[From The Manxman, #13 1914]

Peter Pan Packets

Company which never grows old. Ten knots faster than greyhound. First" Ben " at Bonny. Bad for the pubs. Croaking about Croakets. Collaring a cod. Funny first office.

It is now eight months since I last had the pleasure of adding a little more steampacket lore in this column, to what I had previously published. That I have meanwhile acquired some further knowledge is not quite to the point. The " point " (if I may quote myself) is, rather, what may I best do with that knowledge? Surely, to continue the old plan of putting down (not necessarily in chronological order) -such fresh history as I have been able to verify, in order that, at some future time, I -or somebody else, if you prefer-should be able to compile a true history of the steam packets from their start.

Peter Pan Shipping Co.

The I.O.M.S.P.C. is a really singular concern. With one exception those older, and very many newer than it have served their purpose and disappeared from public view. Some have long been supplanted by fresh comers more up-to date, and others by the activities of rivals so modern that they have tried to take the world by storm. Yet, notwithstanding the untoward fate of others, the Steam Packet Co. (as it appears to me) is as new as if it were just beginning, although, it carries the burden of 84 years on its back!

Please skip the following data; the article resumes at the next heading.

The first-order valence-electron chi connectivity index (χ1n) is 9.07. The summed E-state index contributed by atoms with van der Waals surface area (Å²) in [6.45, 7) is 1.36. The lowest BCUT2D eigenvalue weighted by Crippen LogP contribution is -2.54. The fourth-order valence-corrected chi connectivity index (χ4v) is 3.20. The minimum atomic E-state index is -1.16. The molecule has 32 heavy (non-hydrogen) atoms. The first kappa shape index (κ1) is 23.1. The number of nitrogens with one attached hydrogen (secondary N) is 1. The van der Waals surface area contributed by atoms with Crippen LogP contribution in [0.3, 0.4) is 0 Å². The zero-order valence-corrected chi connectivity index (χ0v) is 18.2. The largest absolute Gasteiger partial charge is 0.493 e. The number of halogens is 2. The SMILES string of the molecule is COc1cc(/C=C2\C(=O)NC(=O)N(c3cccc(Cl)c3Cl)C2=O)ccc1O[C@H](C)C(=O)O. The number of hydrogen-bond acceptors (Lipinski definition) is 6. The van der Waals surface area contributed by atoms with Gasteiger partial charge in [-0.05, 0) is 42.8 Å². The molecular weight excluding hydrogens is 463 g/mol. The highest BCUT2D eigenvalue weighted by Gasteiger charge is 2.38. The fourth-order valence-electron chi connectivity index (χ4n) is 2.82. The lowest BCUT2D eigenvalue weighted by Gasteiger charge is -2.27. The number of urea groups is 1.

I think I am known to have conscientiously abstained from that sort of stupid praise which distinguishes certain newspapers when dealing with shipping firms-for where IS the concern which never made a mistake or has nothing to recall?-but yet here is one which would still have been great had it merely jogged along in a humdrum way. On the contrary, it has gained the admiration of the world by never ceasing to be pioneers in everything new worthy of adoption.

The Slow Greyhound.